The language of a policyholder’s insurance policy determines whether all those premiums will translate into dollars paid after a loss. For the most part, it is the insurance company that controls that language. Therefore, it is very important that policyholders pay attention to that language at the time they buy insurance to be sure that the language supports coverage for the most likely claims that may arise. Even the most diligent policyholder cannot foresee all possible claims, and those instances may lead to a dispute with the insurance company.
On November 19, 2019, Larkin Hoffman’s insurance coverage lawyers were successful in getting the Wisconsin Court of Appeals to reverse a Circuit Court decision that had dismissed Superior Water Light and Power Company’s insurance coverage claim for the environmental clean-up of a manufactured gas plant. Superior Water Light & Power v. Certain Underwriters at Lloyds, No. 2018AP1926 (Wisc. Ct. App. Nov. 19, 2019). Back before natural gas became the standard, manufactured gas was created from coal and other petroleum products to heat homes, for lighting and other purposes. MGPs or manufactured gas plants existed around the country to produce this gas. The SWLP case involved Wisconsin’s first interpretation of certain terms of the Lloyds Blanket Form Excess Liability Policy.
The SWLP site at issue produced carbureted water gas from 1889 until 1904, and then stored manufactured gas at the facility until 1959. In 2001 the Wisconsin DNR claimed that SWLP was potentially liable for contamination at the site. SWLP notified Lloyds, who provided Blanket Excess Liability Insurance to SWLP from the 1940s into the 1980s. Lloyds acknowledged receipt of notice and reserved its rights.
Once the nature of the cleanup became clearer, SWLP brought an action against Lloyds seeking payment under Lloyds’ policies, which provided coverage for all sums as a result of any occurrence. “Occurrence,” in turn, was defined as “one happening or series of happenings arising out of or caused by one event taking place during the term of this contract.” The parties agreed that “one happening or series of happenings” included the third-party groundwater contamination that SWLP was required to address. At issue was the interpretation of “one event.” Lloyds argued that “one event” had to be the original release or spill of contaminates at the site. Because Lloyds didn’t start issuing policies until the 1940s, Lloyds argued the “one event” could not have taken place during its policy period. SWLP, on the other hand, argued that the “one event” was the exposure of clean groundwater to contaminates in the soil, and that event was continuous, including during the policy period at issue.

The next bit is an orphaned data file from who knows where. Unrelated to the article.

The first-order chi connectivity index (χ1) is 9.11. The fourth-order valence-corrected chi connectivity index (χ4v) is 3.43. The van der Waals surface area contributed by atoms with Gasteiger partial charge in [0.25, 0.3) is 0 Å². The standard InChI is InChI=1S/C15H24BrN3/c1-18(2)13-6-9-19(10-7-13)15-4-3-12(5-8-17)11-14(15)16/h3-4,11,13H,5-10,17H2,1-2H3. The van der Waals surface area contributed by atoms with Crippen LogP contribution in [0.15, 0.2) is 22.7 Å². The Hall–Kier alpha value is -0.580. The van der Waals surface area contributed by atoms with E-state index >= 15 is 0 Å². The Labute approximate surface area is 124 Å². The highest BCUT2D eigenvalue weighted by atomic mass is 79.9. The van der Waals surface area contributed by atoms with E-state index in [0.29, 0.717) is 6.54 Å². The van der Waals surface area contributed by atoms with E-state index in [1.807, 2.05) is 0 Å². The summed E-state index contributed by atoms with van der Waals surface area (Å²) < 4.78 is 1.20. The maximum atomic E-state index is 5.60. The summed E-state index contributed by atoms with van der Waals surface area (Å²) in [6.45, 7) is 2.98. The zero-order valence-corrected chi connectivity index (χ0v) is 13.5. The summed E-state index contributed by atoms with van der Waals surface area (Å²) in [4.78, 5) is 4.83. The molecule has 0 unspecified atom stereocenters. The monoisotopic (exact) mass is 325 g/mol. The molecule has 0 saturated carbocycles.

Relying on cases from New Jersey, New Hampshire, New York and Massachusetts, the Circuit Court held that “one event” required a new release or spill during the policy period to trigger coverage. The Wisconsin Court of Appeals disagreed. Relying on Wisconsin law, the court found that either parties’ interpretation of the term “one event” was reasonable, and therefore the term was ambiguous. The court cited to SECURA Insurance v. Lyme St. Croix Forest Co., LLC, 918 N.W.2d 885 (Wisc. 2018), interpreting a different policy’s use of the term “one event” to include both a three-day fire and the original spark that caused the fire. Based on this decision, the Court of Appeals held that “both the initial spill or release of contaminates, as well as the influx of new groundwater into the Site’s subsoil” would be an “event” triggering the policy. The court recognized that SWLP’s resort to a recognized dictionary definition of “event” as “something that happens” was appropriate to discern the plain meaning of undefined words in an insurance policy.
The court was not persuaded by Lloyd’s assertion that SWLP was conflating the cause of the damage with the damage itself. The court held that the mere presence of contaminates in SWLP’s soil would not trigger coverage. Third-party property had to be impacted. The court recognized that the relevant event was when third-party property, here groundwater, contacted chemical substances in SWLP’s subsoil, not the initial spill which may have never impacted groundwater (i.e. it could have been cleaned up prior to contact).
This is an important decision distinguishing Wisconsin law from decisions in New Jersey (Public Serv. Elec. and Gas. Co. v. Certain Underwriters at Lloyd’s of London, 1994 U.S. Dist. LEXIS 21072 (D.N.J. 1994), New Hampshire (Energy North Natural Gas, Inc. v. Associated Electric & Gas Ins. Services, Ltd., 1999 U.S. Distr. LEXIS 23307 (D.N.H. 1999), New York, (Long Island Lighting Co. v. Allianz Underwriter, Ins. Co., 301 A.D.2d 23, 749 N.Y.S.2d 448 (1st Dept. 2002), and Massachusetts (One Beacon Am. Ins. Co. v. Narragansett, 87 Mass. App. Ct. 1126 (Mass. App. Ct. 2015).
Larkin Hoffman’s insurance coverage department can help you and your business assess its insurance and maximize coverage. You can contact Chris Yetka at firstname.lastname@example.org.